When it comes to improving your bike’s handling characteristics, most folks talk about suspension setup and tires. While both of those have a serious effect on how your bike handles, it’s actually your motorcycle’s chassis geometry that has the most profound effect. Because your idea of the ideal handling characteristics for your bike may be different from the ideas of the engineers who designed it, tailoring these specifications can make a dramatic improvement in how your bike handles.
Generally speaking, when the front end of a motorcycle is lowered or its rear is raised, the bike will steer quicker, and less effort will be required on the bars. Of course, the tradeoff is less stability and often less front end grip. Therefore, any time the rear is lowered and the front is raised, stability will improve at the expense of steering quickness. There is no perfect setup for any particular bike as it really depends on how each rider likes his bike to behave.
Touring and cruising riders generally prefer more stability, and sport riders like to be able to change direction quickly without having to put a ton of effort on the bars. Still, many tourers and cruisers can benefit from quicker steering than stock, and many sportbikes can benefit from slowing down the steering because they steer too quickly as delivered and can feel “nervous.” Because these adjustments must make the chassis achieve a balance between quickness and stability, it’s best to experiment in little steps to see which compromises are right for you.
It’s important to note that spring preload adjustments also change ride height. Not only does preload determine what percentage of the wheel travel is available for compression vs. extension, but it also has a noticeable effect on handling. That’s why there is a range of 28% to 33% of the total wheel travel for sag instead of a set number.
There are several methods for changing ride height independently of spring preload.
Raising the position of the front fork tubes in the triple clamp effectively lowers the front end. A somewhat similar effect to the front end geometry can be accomplished by raising the rear of the bike.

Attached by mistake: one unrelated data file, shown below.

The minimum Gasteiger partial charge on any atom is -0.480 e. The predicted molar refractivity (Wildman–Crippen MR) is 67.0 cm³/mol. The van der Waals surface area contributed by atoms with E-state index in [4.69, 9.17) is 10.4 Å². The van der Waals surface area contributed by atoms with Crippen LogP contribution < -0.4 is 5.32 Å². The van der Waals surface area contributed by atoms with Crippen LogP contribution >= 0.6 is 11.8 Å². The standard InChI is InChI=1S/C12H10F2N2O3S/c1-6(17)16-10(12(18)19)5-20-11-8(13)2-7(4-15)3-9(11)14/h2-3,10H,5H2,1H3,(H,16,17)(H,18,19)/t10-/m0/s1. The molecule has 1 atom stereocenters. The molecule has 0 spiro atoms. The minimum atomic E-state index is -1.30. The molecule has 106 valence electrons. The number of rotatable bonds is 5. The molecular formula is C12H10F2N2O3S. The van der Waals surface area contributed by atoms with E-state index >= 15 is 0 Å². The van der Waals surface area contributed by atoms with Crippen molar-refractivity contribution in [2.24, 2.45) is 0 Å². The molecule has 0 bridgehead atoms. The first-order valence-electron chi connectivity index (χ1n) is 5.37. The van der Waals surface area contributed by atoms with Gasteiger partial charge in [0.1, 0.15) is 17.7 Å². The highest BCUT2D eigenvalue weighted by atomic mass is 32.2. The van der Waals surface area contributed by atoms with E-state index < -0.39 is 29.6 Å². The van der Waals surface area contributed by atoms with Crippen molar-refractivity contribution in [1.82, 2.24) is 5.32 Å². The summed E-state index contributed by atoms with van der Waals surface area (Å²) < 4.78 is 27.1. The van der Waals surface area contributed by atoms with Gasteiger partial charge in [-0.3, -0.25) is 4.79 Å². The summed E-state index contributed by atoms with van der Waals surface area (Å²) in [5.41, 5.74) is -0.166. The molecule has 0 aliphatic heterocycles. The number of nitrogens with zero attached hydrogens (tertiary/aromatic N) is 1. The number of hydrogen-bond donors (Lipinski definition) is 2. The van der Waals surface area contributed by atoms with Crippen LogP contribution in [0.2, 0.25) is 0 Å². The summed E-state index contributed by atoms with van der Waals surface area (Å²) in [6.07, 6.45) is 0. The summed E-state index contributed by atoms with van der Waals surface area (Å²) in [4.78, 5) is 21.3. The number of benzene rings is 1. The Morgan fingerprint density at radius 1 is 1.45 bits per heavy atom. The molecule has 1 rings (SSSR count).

Raising the rear often requires the use of an aftermarket shock, as most stock rear shocks—even on sportbikes—don’t have ride height adjusters.
You have probably noticed that after changing your brand or model of tires, your bike handled differently. In reality, this is often the result of different front-to-rear tire circumferences and not necessarily the tires themselves. For example, although your bike may be fitted with a 120/70-17 front and 170/60-17 rear tire, the actual measured circumferences of the front and rear tires can be quite different from brand to brand. This is very important to consider when replacing worn out tires.
If the new tires you selected have different circumferences from the originals, your motorcycle’s ride height can be significantly changed. If both new tires have the same relative diameters as the old ones, the handling will be closer to the original, with the difference being the inherent tire characteristics. The only way to really know a specific tire’s circumference is to measure it. One way is with a clothing tape measure.
In addition to changing tire brands and, as a result, tire circumferences, changing the size of the tire—specifically the aspect ratio—can also affect ride height. For example, mounting a 120/60 tire on the front instead of a 120/70 will lower the front of the bike, reducing the rake and trail, and quickening the steering.
Remember, don’t make too radical of a change to your bike’s geometry. It’s best to make very small changes so you can see if you’re headed in the right direction before going overboard.
If you want to tune on your own, it is still vital to know your starting point and make known, incremental changes. Remember that it is impossible to change one thing without affecting other aspects of the suspension or geometry.
Following is a simple guide for modifying your geometry if you have these adjustments available:
• Adjustable fork bottoms—move the axle back (more stability) or forward (quicker steering)
• Triple clamp offset—change offset by moving the fork tubes back (more stability) or forward (quicker steering), in 2mm increments
• Increase (more stability) or decrease (quicker steering) front tire outer diameter
• Raise (more stability) or lower (quicker steering) the front end by sliding the fork tubes down or up in the triple clamps, respectively, or increase/decrease fork spring preload in 5mm increments
• Lower the rear end with shock length, rear tire outer diameter, or running more rear sag (more stability) or the opposite (quicker steering) in 5mm increments
Keep in mind that changes should not be done in large increments—follow the guidelines above. Happy tuning.